Towards solving the hydrogenase maturation mystery

Conference: 2022: 72nd ACA Annual Meeting
Parag Gajjar Poster Author
Brigham Young University
Provo, UT 
 
Miles Callahan Additional Author
Brigham Young University
Provo, UT 
 
Maria Pedroza Additional Author
Brigham Young University
Provo, UT 
 
Nathan Redd Additional Author
Brigham Young University
Provo, UT 
 
Celeste Litchfield Additional Author
Brigham Young University
Salt Lake City, UT 
 
Supeshala Sarath Nawarathnage Additional Author
 
Derick Bunn Additional Author
Brigham Young University
Provo, UT 
 
Sara Soleimani Additional Author
Brigham Young University
Provo, UT 
 
Tobin Smith Additional Author
Brigham Young University
Provo, UT 
 
James Moody Additional Author
 
07/30/2022: 5:30 PM - 7:30 PM
Poster Session 
Portland Marriott Downtown Waterfront 
Room: Exhibit Hall 

Description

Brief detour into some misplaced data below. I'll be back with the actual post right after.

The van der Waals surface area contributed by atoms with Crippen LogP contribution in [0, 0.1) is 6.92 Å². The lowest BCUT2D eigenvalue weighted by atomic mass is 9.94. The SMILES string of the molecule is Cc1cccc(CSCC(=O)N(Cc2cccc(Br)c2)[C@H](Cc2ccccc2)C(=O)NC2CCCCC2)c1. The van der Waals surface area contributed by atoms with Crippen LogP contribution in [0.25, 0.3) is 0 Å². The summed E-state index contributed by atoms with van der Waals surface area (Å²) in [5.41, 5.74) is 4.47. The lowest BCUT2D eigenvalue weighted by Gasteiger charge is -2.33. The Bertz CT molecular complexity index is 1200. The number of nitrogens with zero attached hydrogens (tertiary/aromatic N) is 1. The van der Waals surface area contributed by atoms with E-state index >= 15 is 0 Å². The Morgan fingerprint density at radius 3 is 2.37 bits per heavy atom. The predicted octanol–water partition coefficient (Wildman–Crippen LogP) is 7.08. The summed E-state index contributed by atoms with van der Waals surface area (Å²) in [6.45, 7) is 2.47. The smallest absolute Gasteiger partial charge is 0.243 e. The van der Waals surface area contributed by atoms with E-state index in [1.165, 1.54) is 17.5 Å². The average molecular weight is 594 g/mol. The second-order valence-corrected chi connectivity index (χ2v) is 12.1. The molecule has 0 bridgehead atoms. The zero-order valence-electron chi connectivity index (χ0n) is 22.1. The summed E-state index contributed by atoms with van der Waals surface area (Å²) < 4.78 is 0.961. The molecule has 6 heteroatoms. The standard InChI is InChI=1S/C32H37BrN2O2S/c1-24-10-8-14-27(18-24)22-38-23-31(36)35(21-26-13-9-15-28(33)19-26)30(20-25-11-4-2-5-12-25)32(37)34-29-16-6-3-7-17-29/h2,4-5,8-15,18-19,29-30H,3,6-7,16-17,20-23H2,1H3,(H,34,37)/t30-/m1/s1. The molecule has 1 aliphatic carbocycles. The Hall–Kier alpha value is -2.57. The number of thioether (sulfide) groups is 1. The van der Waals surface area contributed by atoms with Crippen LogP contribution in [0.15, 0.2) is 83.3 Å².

We generate most of the energy from fossil fuels. Almost all fossil fuel energy sources generate harmful CO2. Hydrogen can be one of the main sources of fuel energy in the future. The hydrogenase enzyme is involved in the formation and degradation of hydrogen in various biochemical reactions and it can be used as an efficient source to generate hydrogen. The hydrogenase uses a special kind of iron-sulfur cluster (called the H-cluster) to generate hydrogen and this H-cluster is made by three maturase enzymes: HydF (~46 KDa), HydE (40KDa), and HydG (~55KDa). The missing link of the mechanism is the formation of the H-cluster (maturation process). Structural data on the maturation process is lacking which may be required to differentiate between the different mechanism hypotheses. First, we did chemical cross-linking mass spectrometry (CXMS) to determine interactions between different combinations of maturase enzymes. CXMS data suggests the three-way interaction between maturation enzymes at the same time. CXMS data is backed up with the SEC data which suggests the ~175KDa complex containing dimeric HydF, monomeric HydG, and HydE. We have an initial negative stain low-resolution structure of the maturation complex and a future step will be to find a high-resolution cryo-EM structure of the maturase complex.